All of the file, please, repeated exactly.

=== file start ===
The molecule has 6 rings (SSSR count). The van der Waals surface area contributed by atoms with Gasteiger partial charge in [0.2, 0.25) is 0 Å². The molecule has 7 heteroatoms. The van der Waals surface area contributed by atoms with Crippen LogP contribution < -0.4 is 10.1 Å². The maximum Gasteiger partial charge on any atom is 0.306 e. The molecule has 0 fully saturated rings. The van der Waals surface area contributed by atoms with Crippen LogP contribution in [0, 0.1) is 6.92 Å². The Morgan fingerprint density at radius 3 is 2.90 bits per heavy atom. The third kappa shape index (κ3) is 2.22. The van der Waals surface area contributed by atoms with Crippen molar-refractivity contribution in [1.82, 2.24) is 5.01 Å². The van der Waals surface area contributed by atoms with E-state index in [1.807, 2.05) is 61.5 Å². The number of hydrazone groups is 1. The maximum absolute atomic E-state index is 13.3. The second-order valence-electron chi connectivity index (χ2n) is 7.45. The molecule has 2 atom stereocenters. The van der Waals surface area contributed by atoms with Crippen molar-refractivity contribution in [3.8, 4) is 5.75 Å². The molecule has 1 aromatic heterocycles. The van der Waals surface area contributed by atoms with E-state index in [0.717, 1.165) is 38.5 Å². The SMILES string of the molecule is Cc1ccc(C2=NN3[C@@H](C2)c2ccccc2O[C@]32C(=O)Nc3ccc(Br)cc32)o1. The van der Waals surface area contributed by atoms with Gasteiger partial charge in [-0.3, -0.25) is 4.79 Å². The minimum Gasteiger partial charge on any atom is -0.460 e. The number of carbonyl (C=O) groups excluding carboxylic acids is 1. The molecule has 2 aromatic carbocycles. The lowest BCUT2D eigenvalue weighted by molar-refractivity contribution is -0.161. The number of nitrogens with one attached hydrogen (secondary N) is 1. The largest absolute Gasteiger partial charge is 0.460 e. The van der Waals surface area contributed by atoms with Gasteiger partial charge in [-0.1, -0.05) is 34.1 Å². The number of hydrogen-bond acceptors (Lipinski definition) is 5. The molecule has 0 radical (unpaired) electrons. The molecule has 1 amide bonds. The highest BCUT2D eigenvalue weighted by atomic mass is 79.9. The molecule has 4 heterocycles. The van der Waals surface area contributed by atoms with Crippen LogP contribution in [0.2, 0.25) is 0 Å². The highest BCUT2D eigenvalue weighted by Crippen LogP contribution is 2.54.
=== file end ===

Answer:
The molecule has 6 rings (SSSR count). The van der Waals surface area contributed by atoms with Gasteiger partial charge in [0.2, 0.25) is 0 Å². The molecule has 7 heteroatoms. The van der Waals surface area contributed by atoms with Crippen LogP contribution < -0.4 is 10.1 Å². The maximum Gasteiger partial charge on any atom is 0.306 e. The molecule has 0 fully saturated rings. The van der Waals surface area contributed by atoms with Crippen LogP contribution in [0, 0.1) is 6.92 Å². The Morgan fingerprint density at radius 3 is 2.90 bits per heavy atom. The third kappa shape index (κ3) is 2.22. The van der Waals surface area contributed by atoms with Crippen molar-refractivity contribution in [1.82, 2.24) is 5.01 Å². The van der Waals surface area contributed by atoms with E-state index in [1.807, 2.05) is 61.5 Å². The number of hydrazone groups is 1. The maximum absolute atomic E-state index is 13.3. The second-order valence-electron chi connectivity index (χ2n) is 7.45. The molecule has 2 atom stereocenters. The van der Waals surface area contributed by atoms with Crippen molar-refractivity contribution in [3.8, 4) is 5.75 Å². The molecule has 1 aromatic heterocycles. The van der Waals surface area contributed by atoms with E-state index in [0.717, 1.165) is 38.5 Å². The SMILES string of the molecule is Cc1ccc(C2=NN3[C@@H](C2)c2ccccc2O[C@]32C(=O)Nc3ccc(Br)cc32)o1. The van der Waals surface area contributed by atoms with Gasteiger partial charge in [-0.3, -0.25) is 4.79 Å². The minimum Gasteiger partial charge on any atom is -0.460 e. The number of carbonyl (C=O) groups excluding carboxylic acids is 1. The molecule has 2 aromatic carbocycles. The lowest BCUT2D eigenvalue weighted by molar-refractivity contribution is -0.161. The number of nitrogens with one attached hydrogen (secondary N) is 1. The largest absolute Gasteiger partial charge is 0.460 e. The van der Waals surface area contributed by atoms with Gasteiger partial charge in [-0.1, -0.05) is 34.1 Å². The number of hydrogen-bond acceptors (Lipinski definition) is 5. The molecule has 0 radical (unpaired) electrons. The molecule has 1 amide bonds. The highest BCUT2D eigenvalue weighted by atomic mass is 79.9. The molecule has 4 heterocycles. The van der Waals surface area contributed by atoms with Crippen LogP contribution in [0.2, 0.25) is 0 Å². The highest BCUT2D eigenvalue weighted by Crippen LogP contribution is 2.54.